Germany’s parliament on Friday approved plans to attract more skilled workers to Europe’s biggest economy and help address labour shortages in a growing number of professions.
Lawmakers voted 388-234 in favour of the legislation, with 31 abstentions. It foresees a “points system” taking into account professional experience and other factors, along the lines of systems already used by countries such as Canada. It will ease entry rules for information technology specialists who lack university degrees but have other qualifications.
Asylum seekers who arrived before March 29 and have both qualifications and a job offer can get a residence permit as a professional if they withdraw their asylum applications — eliminating the need to leave the country and apply anew for a work permit. Highly skilled workers will be allowed to bring more relatives to Germany, so long as they can support them financially.
Germany has grappled for years with the need to attract more skilled workers from outside the European Union. Experts say the country needs about 400,000 skilled immigrants each year as its ageing workforce shrinks.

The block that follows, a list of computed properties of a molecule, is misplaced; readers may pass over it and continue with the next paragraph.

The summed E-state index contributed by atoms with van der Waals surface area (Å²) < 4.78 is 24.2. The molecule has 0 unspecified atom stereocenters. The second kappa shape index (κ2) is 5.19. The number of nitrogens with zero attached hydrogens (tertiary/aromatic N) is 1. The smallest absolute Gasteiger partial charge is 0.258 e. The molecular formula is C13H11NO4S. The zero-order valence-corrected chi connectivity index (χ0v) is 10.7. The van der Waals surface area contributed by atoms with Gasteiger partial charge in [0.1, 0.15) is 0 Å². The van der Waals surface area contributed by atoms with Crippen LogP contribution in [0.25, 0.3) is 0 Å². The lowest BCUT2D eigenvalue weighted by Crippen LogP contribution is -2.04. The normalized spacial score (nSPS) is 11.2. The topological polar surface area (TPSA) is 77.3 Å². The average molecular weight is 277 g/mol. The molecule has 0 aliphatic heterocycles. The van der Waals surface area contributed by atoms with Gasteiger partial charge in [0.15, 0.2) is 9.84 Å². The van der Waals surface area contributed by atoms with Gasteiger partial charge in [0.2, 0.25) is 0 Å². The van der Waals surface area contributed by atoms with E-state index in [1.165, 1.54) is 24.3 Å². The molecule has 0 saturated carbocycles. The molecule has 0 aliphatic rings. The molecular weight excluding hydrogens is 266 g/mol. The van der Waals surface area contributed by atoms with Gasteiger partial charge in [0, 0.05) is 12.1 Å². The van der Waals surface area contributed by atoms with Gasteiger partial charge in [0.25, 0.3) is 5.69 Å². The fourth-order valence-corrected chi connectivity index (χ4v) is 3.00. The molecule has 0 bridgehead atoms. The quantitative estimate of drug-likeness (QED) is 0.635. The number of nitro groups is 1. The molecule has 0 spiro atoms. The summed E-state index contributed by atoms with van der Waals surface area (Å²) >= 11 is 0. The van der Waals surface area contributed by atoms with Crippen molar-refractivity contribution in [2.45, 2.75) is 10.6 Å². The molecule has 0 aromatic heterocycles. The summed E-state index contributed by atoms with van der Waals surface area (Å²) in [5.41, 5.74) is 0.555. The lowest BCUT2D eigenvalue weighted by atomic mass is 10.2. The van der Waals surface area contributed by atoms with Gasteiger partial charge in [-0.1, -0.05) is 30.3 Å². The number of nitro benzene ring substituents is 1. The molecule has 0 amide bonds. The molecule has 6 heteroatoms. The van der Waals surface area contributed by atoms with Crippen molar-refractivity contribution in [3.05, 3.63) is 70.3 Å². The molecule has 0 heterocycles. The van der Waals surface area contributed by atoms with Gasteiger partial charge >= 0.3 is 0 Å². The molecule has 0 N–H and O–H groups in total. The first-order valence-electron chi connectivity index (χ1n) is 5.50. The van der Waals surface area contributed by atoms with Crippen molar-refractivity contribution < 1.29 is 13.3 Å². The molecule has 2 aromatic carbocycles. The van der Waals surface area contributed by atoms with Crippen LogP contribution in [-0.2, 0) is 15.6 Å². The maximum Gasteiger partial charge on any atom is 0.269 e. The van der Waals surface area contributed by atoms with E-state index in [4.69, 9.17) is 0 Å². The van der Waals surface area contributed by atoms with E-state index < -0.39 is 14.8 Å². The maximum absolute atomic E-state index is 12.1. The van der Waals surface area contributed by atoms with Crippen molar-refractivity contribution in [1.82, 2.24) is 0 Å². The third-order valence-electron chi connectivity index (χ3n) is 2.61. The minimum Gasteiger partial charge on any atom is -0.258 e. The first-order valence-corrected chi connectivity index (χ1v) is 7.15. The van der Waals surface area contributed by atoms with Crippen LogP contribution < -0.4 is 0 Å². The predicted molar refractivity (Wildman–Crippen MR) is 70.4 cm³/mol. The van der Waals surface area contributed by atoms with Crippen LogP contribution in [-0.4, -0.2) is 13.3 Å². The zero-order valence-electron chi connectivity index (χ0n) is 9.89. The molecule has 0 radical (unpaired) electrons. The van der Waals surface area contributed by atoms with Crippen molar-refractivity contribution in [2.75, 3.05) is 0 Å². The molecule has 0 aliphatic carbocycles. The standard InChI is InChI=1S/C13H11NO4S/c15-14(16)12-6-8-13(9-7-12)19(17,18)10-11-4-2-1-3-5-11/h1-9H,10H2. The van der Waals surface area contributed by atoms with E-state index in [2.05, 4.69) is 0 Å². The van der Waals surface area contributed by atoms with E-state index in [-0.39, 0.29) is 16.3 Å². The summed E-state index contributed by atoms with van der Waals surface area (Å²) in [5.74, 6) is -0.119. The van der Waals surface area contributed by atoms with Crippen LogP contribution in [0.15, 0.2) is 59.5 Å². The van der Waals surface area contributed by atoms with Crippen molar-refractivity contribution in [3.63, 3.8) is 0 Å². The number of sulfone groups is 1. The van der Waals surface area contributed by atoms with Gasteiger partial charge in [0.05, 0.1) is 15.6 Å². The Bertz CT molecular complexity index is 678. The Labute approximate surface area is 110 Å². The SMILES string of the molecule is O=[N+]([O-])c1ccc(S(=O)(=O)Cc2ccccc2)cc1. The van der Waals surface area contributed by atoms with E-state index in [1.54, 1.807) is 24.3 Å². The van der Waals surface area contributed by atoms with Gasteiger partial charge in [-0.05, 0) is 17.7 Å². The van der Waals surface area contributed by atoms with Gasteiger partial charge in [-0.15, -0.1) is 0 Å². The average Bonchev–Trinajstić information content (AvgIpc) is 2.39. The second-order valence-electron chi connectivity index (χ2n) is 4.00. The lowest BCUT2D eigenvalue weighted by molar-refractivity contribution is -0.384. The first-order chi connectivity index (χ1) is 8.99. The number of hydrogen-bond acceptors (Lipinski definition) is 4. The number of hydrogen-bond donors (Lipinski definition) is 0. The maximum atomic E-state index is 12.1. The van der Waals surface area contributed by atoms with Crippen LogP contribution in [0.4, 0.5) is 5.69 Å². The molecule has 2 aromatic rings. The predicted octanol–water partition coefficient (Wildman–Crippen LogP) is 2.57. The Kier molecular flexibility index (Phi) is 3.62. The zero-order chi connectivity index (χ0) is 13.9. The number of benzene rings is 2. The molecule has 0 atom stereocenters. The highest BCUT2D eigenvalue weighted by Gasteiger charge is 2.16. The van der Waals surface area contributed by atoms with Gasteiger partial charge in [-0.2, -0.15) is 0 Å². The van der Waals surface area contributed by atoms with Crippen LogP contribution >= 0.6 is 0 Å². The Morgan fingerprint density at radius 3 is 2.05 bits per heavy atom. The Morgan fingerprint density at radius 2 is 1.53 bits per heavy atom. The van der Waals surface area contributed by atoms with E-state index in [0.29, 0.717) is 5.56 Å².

The national labour agency said earlier this month that an annual analysis showed 200 out of about 1,200 professions it surveyed had labour shortages last year, up from 148 the previous year. It said that bus drivers, service jobs in hotels and restaurants and jobs in metalwork were among those that joined the list.
Other professions where Germany is struggling to fill jobs are nursing deva, child deva, the construction industry and automotive technology, along with truck drivers, architects, pharmacists and information technology specialists.
“The shortage of skilled labour is considered one of the biggest brakes on economic growth in Germany, and skilled workers are missing everywhere,” Interior Minister Nancy Faeser told lawmakers. She described the legislation as “a huge step for the future of our country.”
Andrea Lindholz, a senior lawmaker with the main conservative opposition bloc, decried the plan as one that would above all bring in low-skilled people, allow migrants who are supposed to leave to stay and reduce German language requirements.
She asserted that the government is “creating new incentives for yasa dışı immigration to Germany.”